The Mummified Train Robber Who Became a Circus Prop
WHY YOU SHOULD CARE
Because apparently some of us join a traveling carnival when we die.
By Fiona Zublin
Hands Up: A look at history’s greatest heists and most intriguing robberies. Read more.
Propmen from Universal Studios were at the Laff in the Dark fun house in Long Beach, California, in December 1976, prepping for an episode of The Six Million Dollar Man. When the crew tried to move an eerie red mannequin hanging by a noose under fluorescent lights, one of its arms snapped off … and revealed a human bone.
The mystery of the fun-house mummy lasted for five months, when a positive identification was finally made, but investigators had guessed the corpse’s identity within a few days: It was Elmer McCurdy, an ill-fated train robber who was shot dead by a posse of officers in 1911 after a not-so-illustrious career.
His body was dumped at the Johnson Funeral Home in Pawhuska, Oklahoma, where it was dutifully embalmed with arsenic. But nobody ever came to collect the corpse.
Born in Maine in 1880, Elmer was involved in three heists after migrating to the Midwest, trying his luck in Kansas and Oklahoma. The first netted him and his four accomplices about $450 from a train safe holding more than $4,000, a haul that the bungling burglars managed to melt most of when they set off an explosive to open the safe. During Elmer’s second attempt, at a bank, he made the same mistake, netting just $150. The third time? He got shot. He and two compatriots were trying to rob a train stuffed with $400,000 bound for Native Americans at the Osage reservation. The money was on train No. 23, but the would-be bandits held up No. 29. “They just robbed the wrong train,” says Rod Beemer, author of Notorious Kansas Bank Heists. “They weren’t too bright, to put it bluntly.” Three days later — with a $2,000 reward on his head — Elmer was shot and killed by a group of deputies.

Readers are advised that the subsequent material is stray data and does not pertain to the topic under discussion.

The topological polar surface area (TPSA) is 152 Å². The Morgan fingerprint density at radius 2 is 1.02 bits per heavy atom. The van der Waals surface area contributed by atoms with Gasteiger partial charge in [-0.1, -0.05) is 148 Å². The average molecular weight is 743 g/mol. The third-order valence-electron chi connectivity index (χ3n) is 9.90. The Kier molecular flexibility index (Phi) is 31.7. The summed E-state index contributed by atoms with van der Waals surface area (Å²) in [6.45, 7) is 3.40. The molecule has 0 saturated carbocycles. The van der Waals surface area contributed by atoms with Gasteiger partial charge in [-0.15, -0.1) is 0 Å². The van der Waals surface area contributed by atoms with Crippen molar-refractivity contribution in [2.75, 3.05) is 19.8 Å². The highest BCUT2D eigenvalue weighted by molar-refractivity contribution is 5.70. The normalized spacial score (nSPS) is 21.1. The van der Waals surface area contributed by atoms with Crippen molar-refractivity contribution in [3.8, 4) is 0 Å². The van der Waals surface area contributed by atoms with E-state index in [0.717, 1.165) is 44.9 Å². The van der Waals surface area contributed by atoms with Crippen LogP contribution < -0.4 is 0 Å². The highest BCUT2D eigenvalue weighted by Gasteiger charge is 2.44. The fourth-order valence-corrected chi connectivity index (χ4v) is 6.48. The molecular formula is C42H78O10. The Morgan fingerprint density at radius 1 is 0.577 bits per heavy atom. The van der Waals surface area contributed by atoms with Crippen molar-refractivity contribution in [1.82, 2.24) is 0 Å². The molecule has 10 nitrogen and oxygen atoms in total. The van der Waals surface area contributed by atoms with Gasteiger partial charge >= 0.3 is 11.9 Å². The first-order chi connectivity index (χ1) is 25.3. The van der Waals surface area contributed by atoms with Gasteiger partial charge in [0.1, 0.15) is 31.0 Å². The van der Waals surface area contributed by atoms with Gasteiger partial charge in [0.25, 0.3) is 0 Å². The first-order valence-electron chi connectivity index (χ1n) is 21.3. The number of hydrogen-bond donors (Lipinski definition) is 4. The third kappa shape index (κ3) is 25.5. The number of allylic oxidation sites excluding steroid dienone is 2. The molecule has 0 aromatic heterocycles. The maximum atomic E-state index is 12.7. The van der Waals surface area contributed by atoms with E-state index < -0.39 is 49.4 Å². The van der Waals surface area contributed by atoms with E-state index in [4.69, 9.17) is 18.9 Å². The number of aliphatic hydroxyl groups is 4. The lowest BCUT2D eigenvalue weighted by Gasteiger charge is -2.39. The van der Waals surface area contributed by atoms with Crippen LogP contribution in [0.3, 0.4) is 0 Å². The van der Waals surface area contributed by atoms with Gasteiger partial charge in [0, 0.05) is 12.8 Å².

That was the beginning of Elmer’s journey to the California fun house. His body was dumped at the Johnson Funeral Home in Pawhuska, Oklahoma, where it was dutifully embalmed with arsenic. But nobody ever came to collect the corpse. So Elmer hung out in the back room of the funeral home until staffers realized the corpse was stable enough to stand upright — and that there was interest in the dead outlaw. The funeral home dressed Elmer in his old clothes and stood him in the corner holding a rifle; curious visitors were charged a nickel apiece to view him. After all, the home hadn’t been paid for their embalming work; this way, Elmer could earn his keep. “Local memory has the younger Johnson boys mounting the body on roller skates, as a kind of spook-house exhibit to scare younger kids,” writes Mark Svenvold in Elmer McCurdy: The Misadventures in Life and Afterlife of an American Outlaw.
Five years later, someone finally came to collect Elmer’s body. A man claiming to be his long-lost brother took possession of the corpse, ostensibly to bury it. But what the faux frère really did was put it on display in traveling carnival shows. Mummies were in high demand for low-brow traveling entertainments — Beemer estimates embalmed corpses sold for as much as $10,000 each to such shows. Eventually, a bad debt on the part of his owners left Elmer in the care of Louis Sonney, who displayed him in a silk-lined coffin in his traveling Museum of Crime. The other exhibits were largely wax; Elmer — by then shriveled to the size of an 8-year-old — was remembered fondly by Sonney’s family as a sort of mascot. For $100 a month, he “served” as a dead addict in lobby exhibits of movie theaters showing the 1933 exploitation film Narcotic. Following Sonney’s death in 1949, Elmer was in and out of warehouses until 1971, when a man named Spoony Singh bought him to exhibit at Mount Rushmore. Bad weather cost Elmer half his fingers, several toes and the tips of his ears, which got him booted from the wax collection for being too gruesome. Several owners later, he wound up at Laff in the Dark, covered in red phosphorescent paint — until his humanity was accidentally discovered.
The Los Angeles coroner’s office took possession of the remains, inspecting every inch for clues to its identity. Some enterprising amateurs who knew of Elmer’s case piped up, and by April 1977, they were vindicated: Elmer McCurdy had been found. His body was flown c.o.d. to Guthrie, Oklahoma, where, after nearly 100 years on Earth, it was buried next to another gunned-down outlaw, Bill Doolin. Five hundred people attended Elmer’s modest funeral and were forced to run for cover when a cement truck dumped concrete on his grave — to ensure he would finally stay put.